Reviews by J Hunter
Having given credit where credit was due in our last episode… let’s count ’em down:
ETIENNE CHARLES – Creole Soul (Culture Shock Music)
Want some impressive numbers? This native son of Trinidad has four discs to his name, all on his own label – and he’s still in his 20s! Heeding the words of mentor Marcus Roberts that “going backwards is the only way to go forward,” Etienne Charles mixes the Afro-Caribbean beats of his native land with modern jazz idioms to create a set that makes you dance as much as it makes you think. Along with tasty originals like “Creole” and “Doin’ the Thing,” Charles re-shapes Monk’s “Green Chimneys” and Bo Diddley’s “You Don’t Love Me (no no no).” George Allen said, “The future is now” in the ’70s, but with young players like Charles on the scene, it’s jazz’s future that’s now!
ANTONIO SANCHEZ – New Life (CamJazz)
Many artists try to do too much on their first release as a leader, and it usually turns into a train wreck in short order. But Antonio Sanchez – a big-time sideman who’s visited Greater Nippertown with Pat Metheny and the New Gary Burton Quartet – threads the needle perfectly, serving up 8 superb originals that are just complex enough to make the brain bubble but not boil over. Next-level keyboardist John Escreet joins sax monsters David Binney and Donny McCaslin on the front line, and Sanchez teams with bassist Matt Brewer to drive this beautiful machine up and up and up. Maybe next time we see Sanchez in these parts, it’ll be with his own band.
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Throughout his long and varied musical career, veteran jazz vibraphonist, educator and six-time Grammy Award-winner Gary Burton has made great music with a parade of A-list jazzmen including pianists Keith Jarrett and Chick Corea, sax master Michael Brecker, violinist Stephane Grappelli and tango master Astor Piazzola.
But certainly one of his greatest talents is the very special knack that he possesses for discovering guitarists and transforming them into six-string phenoms.
“Sometimes they find me – Pat Metheny, for instance,” Burton points out. “Pat was a teenager when he approached me at a college jazz festival out in Kansas. He said, ‘Hey, I’m your biggest fan. I know all of your songs. I want to play with you.’ And that’s how that started.
“Other times, I was fortunate enough to discover players at Berklee School of Music,” the Boston college where Burton was a fixture, first as professor and later as dean and administrator, for more than 30 years. “A lot of the really talented young players from all around the world show up at Berklee before anyone else had a chance to see them. And that’s how I found John Scofield and Kurt Rosenwinkel and a few others.
“And sometimes I do just go after them – Julian Lage, for example, who I saw on the television broadcast of the Grammy Awards show when he was just 12 years old. I thought to myself, ‘Wow! This kid can actually play.'”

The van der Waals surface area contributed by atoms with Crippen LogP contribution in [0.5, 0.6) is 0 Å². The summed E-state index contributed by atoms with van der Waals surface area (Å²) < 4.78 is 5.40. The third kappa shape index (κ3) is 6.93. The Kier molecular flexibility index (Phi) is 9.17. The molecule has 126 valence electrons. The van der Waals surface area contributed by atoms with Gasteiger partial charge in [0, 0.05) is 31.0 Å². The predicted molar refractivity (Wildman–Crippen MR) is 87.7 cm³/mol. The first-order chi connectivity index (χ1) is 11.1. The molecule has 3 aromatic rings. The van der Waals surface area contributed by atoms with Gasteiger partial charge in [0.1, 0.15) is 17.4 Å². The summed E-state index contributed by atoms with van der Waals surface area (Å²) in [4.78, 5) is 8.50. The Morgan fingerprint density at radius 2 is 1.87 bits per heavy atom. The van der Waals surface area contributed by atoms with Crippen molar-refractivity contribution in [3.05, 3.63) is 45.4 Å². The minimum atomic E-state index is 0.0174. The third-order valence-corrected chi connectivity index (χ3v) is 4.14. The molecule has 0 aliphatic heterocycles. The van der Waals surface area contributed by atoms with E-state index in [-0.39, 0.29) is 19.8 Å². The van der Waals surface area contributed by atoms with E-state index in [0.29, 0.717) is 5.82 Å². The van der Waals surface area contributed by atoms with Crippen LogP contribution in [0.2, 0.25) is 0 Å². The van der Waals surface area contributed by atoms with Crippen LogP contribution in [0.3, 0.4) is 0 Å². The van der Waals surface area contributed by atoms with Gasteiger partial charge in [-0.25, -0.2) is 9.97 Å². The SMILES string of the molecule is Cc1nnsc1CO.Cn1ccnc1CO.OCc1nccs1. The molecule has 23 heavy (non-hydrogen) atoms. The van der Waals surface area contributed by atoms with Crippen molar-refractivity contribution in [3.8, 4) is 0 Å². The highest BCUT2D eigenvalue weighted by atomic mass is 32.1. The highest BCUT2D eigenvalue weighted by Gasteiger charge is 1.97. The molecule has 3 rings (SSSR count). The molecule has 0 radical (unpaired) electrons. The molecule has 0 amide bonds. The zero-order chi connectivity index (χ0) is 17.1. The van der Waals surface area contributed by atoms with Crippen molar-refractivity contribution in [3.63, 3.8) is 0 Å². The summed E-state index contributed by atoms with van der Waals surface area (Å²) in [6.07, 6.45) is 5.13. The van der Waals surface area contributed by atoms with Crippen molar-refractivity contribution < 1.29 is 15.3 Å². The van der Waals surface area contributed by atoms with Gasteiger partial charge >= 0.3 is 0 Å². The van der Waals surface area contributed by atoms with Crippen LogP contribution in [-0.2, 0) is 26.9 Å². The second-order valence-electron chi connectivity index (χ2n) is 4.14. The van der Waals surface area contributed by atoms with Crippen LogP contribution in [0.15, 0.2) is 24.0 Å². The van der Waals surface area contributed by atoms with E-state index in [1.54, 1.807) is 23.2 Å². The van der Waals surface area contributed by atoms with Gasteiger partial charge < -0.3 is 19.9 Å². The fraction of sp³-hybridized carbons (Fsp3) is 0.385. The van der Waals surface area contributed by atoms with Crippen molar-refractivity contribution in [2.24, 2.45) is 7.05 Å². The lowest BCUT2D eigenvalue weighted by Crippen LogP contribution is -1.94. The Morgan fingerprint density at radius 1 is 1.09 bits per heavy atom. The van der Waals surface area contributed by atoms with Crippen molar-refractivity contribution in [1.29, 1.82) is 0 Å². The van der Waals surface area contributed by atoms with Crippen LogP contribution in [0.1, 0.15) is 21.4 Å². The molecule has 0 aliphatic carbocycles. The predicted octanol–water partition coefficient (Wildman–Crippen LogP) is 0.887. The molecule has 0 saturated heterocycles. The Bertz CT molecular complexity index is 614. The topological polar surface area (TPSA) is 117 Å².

The sonic combination of the vibes and guitar seems to be a magical match in Burton’s hands.
“There is a sound thing that happens with the vibes and the guitar,” he explains. “The instruments don’t sound alike, so you can hear the vibes separately from the guitar, and you can easily identify both instruments individually.
“But if you play vibes and guitar in unison, they blend together into a new kind of sound that you might call ‘the guitar vibes.’ It’s a full, fat sound that gives you a strong ensemble alternative to just the two separate voices. As instrumentation in a small group, the vibes-and-guitar combination is very versatile. You can make it work in those two different ways in a lot of different settings.
While Burton may very well have mastered the sound of vibes and guitar in tandem, he’s quick to point out that he didn’t invent it.
“I wish I could take credit for coming up with the idea. But in fact my very first professional job when I was 17 years old was when I was hired by the Nashville guitar player Hank Garland, who wanted to make a jazz record for his label, CBS. So I spent the summer after I finished high school living in Nashville and playing with him in a club on weekends. And that’s when I was introduced to this special instrumental sound of the vibes and guitar. It was just something that Hank imagined.
“There were no vibraphone players in Nashville at the time. So Hank put the word out, ‘Hey, I’m looking for a vibraphone player to use on this record. Anybody got any suggestions?’ Lucky for me, another Nashville musician – saxophonist Boots Randolph – knew me and recommended me to Hank. That’s how it all came together for me – a real back-door entry into the jazz world, to be sure.”
The Gary Burton Quartet Revisited – featuring Pat Metheny, bassist Steve Swallow and drummer Antonio Sanchez – will be playing at the Freihofer’s Jazz Festival on the mainstage at SPAC in Saratoga Springs on Saturday, June 27.
You can also hear the same band on the recently released CD, Quartet Live, on Concord Records.